Mars may have salty ponds close to its underground lake, raising the chance of Martian life

Mars may have salty ponds close to its underground lake, raising the chance of Martian life

Two years back, researchers distinguished what looked like a salty lake under the surface of Mars’ southern ice top.

Presently, new exploration has discovered more proof of the lake, and furthermore uncovered various smaller salty “ponds” close by – raising the chance there might be life on the Red Planet.

In the new investigation, Italian researchers utilized the Mars Advanced Radar for Subsurface and Ionosphere Sounding (MARSIS) instrument on the European Space Agency’s Mars Express rocket. The radar secured a bigger region of the Martian surface and assembled extra information, permitting the researchers to “confirm the liquid nature of the previously observed lake,” the research group said in an announcement.

The researchers had the option to assemble more explicit insights regarding the lake – for example, they estimate it’s around 30 by 20 kilometers (18.6 by 12.4 miles) in area.

“The presence of a subglacial lake could have important consequences for astrobiology and the presence of habitable niches on Mars,” the statement added.

The study, published Monday in the journal Nature Astronomy, likewise said the discovery of “several other smaller patches of water” was especially exciting.

The ponds – which the study depicts as “patchy water pools or wet areas of smaller extent” – are various sizes, and isolated from the fundamental lake by strips of dry land.

The revelation is huge on the grounds that it gives us a superior thought of the Mars climate, and chemical makeup. For example, the reality the lake and its surrounding ponds are as yet fluid recommend they are “hypersaline,” the study said – which means they contain lots of salts. This brings down the melting point, keeping the water from freezing notwithstanding the cool environment, and may have permitted them to “survive for an extended period of time on a geological scale.”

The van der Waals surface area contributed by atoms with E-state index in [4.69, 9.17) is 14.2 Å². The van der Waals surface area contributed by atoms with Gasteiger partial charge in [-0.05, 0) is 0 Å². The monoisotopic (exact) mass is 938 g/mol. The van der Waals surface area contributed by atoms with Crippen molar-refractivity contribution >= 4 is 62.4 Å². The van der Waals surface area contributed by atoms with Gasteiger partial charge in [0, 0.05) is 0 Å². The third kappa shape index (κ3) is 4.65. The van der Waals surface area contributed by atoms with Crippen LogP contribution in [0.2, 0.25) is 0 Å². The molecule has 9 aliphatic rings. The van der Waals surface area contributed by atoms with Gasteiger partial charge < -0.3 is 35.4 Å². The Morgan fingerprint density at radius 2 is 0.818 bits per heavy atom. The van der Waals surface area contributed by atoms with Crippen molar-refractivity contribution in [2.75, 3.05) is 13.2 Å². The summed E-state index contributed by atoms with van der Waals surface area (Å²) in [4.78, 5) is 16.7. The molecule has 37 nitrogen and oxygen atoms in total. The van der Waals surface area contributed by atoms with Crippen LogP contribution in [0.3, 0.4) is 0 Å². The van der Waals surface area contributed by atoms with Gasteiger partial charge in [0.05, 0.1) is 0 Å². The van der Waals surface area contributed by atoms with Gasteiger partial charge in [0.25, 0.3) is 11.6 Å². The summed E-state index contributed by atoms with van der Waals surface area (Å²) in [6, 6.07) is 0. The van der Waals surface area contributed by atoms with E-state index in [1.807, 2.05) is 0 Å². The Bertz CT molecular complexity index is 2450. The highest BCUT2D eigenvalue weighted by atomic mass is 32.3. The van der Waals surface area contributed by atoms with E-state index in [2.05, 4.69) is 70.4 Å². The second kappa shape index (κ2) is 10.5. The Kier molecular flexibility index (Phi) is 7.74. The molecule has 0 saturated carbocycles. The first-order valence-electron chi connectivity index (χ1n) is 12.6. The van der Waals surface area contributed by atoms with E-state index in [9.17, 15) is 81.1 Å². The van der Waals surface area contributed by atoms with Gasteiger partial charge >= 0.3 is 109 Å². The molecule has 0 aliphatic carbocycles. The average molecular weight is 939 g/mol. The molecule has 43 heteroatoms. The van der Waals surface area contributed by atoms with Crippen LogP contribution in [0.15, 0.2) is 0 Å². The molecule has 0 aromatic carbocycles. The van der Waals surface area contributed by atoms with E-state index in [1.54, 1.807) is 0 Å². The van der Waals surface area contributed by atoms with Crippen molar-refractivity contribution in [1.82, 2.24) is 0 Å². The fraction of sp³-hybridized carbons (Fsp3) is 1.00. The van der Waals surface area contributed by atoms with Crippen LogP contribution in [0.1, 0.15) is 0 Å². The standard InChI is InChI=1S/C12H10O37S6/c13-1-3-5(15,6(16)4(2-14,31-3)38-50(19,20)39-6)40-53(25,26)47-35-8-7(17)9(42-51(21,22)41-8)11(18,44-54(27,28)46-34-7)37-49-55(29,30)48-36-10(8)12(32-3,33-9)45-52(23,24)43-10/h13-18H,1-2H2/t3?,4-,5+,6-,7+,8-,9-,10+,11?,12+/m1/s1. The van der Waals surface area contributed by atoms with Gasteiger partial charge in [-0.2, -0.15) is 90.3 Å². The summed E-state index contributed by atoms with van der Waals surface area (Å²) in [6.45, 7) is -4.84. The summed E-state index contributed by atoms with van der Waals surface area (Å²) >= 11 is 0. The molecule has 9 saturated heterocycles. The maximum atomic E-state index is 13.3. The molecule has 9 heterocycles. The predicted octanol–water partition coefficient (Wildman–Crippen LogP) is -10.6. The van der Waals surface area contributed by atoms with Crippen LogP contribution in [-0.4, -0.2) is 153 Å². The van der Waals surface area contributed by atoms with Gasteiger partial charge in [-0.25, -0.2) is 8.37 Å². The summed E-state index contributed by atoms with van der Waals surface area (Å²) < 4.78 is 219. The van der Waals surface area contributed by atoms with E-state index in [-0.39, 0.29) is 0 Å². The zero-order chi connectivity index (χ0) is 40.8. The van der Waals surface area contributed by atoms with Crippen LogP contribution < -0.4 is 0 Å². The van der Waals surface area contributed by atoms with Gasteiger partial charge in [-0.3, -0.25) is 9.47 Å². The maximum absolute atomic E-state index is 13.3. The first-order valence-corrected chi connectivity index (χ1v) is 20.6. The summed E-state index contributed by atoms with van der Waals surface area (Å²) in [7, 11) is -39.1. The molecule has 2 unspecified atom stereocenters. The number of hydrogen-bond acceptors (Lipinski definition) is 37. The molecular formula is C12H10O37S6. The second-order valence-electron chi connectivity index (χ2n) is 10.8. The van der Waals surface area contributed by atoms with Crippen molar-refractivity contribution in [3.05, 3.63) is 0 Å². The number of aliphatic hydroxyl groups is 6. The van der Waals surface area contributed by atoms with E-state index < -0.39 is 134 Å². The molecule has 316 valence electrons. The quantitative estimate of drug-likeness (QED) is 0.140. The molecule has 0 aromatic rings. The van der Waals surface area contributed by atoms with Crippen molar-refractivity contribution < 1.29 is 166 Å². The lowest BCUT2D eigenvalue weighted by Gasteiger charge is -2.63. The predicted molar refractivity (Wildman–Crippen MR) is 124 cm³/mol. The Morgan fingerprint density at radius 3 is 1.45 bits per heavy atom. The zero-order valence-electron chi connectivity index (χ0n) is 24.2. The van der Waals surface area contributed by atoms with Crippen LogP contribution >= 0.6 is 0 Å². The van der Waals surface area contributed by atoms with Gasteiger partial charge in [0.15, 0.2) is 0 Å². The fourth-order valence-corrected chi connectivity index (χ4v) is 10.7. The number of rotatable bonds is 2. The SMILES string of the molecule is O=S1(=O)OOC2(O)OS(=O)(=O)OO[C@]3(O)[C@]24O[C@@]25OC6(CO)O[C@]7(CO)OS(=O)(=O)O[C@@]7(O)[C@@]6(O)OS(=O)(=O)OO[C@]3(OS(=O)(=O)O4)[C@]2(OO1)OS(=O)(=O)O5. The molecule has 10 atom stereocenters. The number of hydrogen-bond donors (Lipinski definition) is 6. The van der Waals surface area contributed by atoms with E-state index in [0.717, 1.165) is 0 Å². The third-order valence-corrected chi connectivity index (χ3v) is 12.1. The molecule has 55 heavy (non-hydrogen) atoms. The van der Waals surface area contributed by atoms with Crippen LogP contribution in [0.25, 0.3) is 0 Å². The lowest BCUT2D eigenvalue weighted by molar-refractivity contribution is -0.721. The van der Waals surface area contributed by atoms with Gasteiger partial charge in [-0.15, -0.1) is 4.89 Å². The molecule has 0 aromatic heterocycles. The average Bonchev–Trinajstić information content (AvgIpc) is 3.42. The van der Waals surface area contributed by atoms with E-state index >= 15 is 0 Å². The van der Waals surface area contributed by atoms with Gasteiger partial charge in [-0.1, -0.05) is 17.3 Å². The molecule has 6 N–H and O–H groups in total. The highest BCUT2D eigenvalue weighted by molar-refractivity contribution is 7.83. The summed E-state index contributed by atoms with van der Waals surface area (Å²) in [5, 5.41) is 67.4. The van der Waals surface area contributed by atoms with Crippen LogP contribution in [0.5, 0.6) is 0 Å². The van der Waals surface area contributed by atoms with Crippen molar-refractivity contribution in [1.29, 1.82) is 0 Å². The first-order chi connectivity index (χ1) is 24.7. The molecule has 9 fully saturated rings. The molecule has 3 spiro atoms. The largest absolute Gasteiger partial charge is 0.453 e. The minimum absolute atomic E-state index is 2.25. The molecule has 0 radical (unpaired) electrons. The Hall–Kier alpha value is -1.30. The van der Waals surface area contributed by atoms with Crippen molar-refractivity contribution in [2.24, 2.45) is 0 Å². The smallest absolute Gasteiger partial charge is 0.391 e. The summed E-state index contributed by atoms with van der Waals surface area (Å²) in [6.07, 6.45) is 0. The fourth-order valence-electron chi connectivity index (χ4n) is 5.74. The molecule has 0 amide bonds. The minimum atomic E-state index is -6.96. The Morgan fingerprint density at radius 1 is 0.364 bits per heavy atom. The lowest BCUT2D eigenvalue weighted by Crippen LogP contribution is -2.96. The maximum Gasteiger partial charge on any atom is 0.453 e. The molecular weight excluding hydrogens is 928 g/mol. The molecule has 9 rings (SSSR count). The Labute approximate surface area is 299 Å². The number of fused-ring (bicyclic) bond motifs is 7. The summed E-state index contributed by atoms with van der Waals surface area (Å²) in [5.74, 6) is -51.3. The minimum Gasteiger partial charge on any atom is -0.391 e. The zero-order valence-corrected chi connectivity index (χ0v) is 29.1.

Furthermore, obviously, there’s the question of extraterrestrial life.

A study a year ago proposed that 3 to 4 billion years prior, Mars – presently cold and inhospitable – may have been warm enough to have pouring rainstorms and streaming water, which would have made an environment that could uphold basic life. As temperatures dropped later on, the water would freeze.

The most recent research posits that life on Mars may not simply be a thing of the past.

“The possibility of extended hypersaline water bodies on Mars is particularly exciting because of the potential for the existence of microbial life,” the study said.

On the off chance that there truly is life in these salty waters, it could take various forms. The researchers conjectured there could be anaerobes – tiny organisms that needn’t bother with oxygen – or extremophiles, which can get by in extraordinary cold or heat.

There could even be aerobes – organisms that require oxygen. Salty brines like the lakes or ponds hold six times the negligible amount of oxygen required for microbes to breathe, the study said.

“The water bodies at the base of the (south polar layered deposits) therefore represent areas of potential astrobiological interest and planetary protection concern,” the study concluded, urging future Mars missions to target the polar lake region to gather additional data.